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Canister filters are so easy! Honestly, I rarely clean mine. I vacuum the tank once a week and clean the filter at random months in between. And my water is clean and clear! Also, as f4a said, it is easy to hook up other things to it. I have a CO2 diffuser hooked up to one and a UV filter hooked up to another. In my 15gal I have a HOB filter and the water gets nasty way too quick!

90gal: 2x Tangerine Discus, 2x Clown Pleco, 2x Catfish.
75gal + 10gal sump: 2x Large Goldfish, 1x Common Pleco, 14x Leopard Danios
55gal: 5x Angelfish, 1x Common Pleco, 8x SIlver Tip Tetras, 16x Neon Tetras, 8x Albino Corys
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post #6 of 16 Old 09-07-2007, 04:51 PM
Canisters all the way, pretty much as above. Less hassle, better turn over. There's not really much I can say that has'nt been said already.
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post #7 of 16 Old 09-07-2007, 05:51 PM
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You really cant understand the difference between the two until you get one but for an example i have a fluval 204 on my 65 gallon tank. It is made for tanks up to 40 gallons but i only have about 20 gallons in my tank. When i put in the substrate i put a layer of flourite on the bottom. I didnt rinse the flourite at all before putting it into the tank. Within an hour the fluval had made the water turn from a thick brown color to perfectly clear. I also only change the media about once every 3-4 months and you can essentially put anything from any brand inside of it. I would say as far as upkeep in a year i spend about 20-30 dollars.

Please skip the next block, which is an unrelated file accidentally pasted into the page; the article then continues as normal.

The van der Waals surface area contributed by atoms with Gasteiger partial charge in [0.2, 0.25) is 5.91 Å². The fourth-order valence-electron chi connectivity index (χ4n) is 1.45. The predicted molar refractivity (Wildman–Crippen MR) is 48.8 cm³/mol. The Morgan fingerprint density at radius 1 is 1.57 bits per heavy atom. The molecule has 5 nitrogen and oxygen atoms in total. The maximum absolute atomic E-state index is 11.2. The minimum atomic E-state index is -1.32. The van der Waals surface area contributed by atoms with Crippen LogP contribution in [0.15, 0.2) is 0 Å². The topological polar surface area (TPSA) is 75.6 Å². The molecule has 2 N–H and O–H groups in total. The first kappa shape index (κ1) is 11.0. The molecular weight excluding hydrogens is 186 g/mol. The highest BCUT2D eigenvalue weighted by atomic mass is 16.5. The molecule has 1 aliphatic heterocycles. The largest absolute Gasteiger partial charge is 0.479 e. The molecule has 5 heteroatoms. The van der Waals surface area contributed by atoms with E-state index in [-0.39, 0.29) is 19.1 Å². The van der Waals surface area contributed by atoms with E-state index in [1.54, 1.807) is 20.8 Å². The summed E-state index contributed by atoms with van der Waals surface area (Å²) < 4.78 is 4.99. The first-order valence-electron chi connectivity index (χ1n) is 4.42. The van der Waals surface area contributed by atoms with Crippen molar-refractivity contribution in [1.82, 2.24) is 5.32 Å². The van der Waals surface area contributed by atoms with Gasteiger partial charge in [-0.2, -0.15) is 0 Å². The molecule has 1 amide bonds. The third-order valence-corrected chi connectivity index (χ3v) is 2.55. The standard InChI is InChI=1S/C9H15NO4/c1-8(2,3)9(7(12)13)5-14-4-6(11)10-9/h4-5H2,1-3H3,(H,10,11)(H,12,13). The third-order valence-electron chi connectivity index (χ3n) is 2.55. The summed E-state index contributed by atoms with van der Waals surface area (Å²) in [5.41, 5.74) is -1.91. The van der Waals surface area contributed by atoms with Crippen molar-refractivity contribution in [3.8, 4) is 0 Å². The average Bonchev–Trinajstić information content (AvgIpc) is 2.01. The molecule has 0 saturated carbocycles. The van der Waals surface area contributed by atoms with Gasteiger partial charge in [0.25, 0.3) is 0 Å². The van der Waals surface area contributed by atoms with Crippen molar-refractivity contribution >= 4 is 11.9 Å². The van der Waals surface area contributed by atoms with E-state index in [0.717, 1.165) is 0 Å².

All in all buying a canister filter is worth every penny.
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post #8 of 16 Old 09-07-2007, 06:43 PM
Yes canister filters rock. That would be why I currently own 9 Eheim canister filters. Eheim are the gold standard as far as quiet, dependable, and simple to operate. With 4 Eheim 2217 canisters on my 125g tank you simply cannot hear them operate.

To give you an idea how much I love Eheim filters... I recently purchased the 2260 for $400 without media. My combination of media set me back another $350. That's $750 total for one filter and worth every penny.
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post #9 of 16 Old 09-10-2007, 01:14 AM
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wow.... $700.... well there is always things you can do to save on money. i have a rena xp3. it came with the sponges the only thing i added was some pollyfil. there are always cheaper way to do the media.

i think they are worth it more so on bigger tanks. right now my favs are the hot mag and the rena xp3.

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post #10 of 16 Old 09-10-2007, 06:31 AM
Sponges trap waste quickly clog, this reduces the efficiency of the canister in days instead of weeks.

A properly set up canister with layers of media in the different shapes and sizes will allow the waste to be washed from the media and settle in the bottom of the filter away from any media. The sponges at the top of the filter are there to collect the finest particles thus keeping the water crystal clear. It's all about keeping the water flowing through the canister instead of being restricted.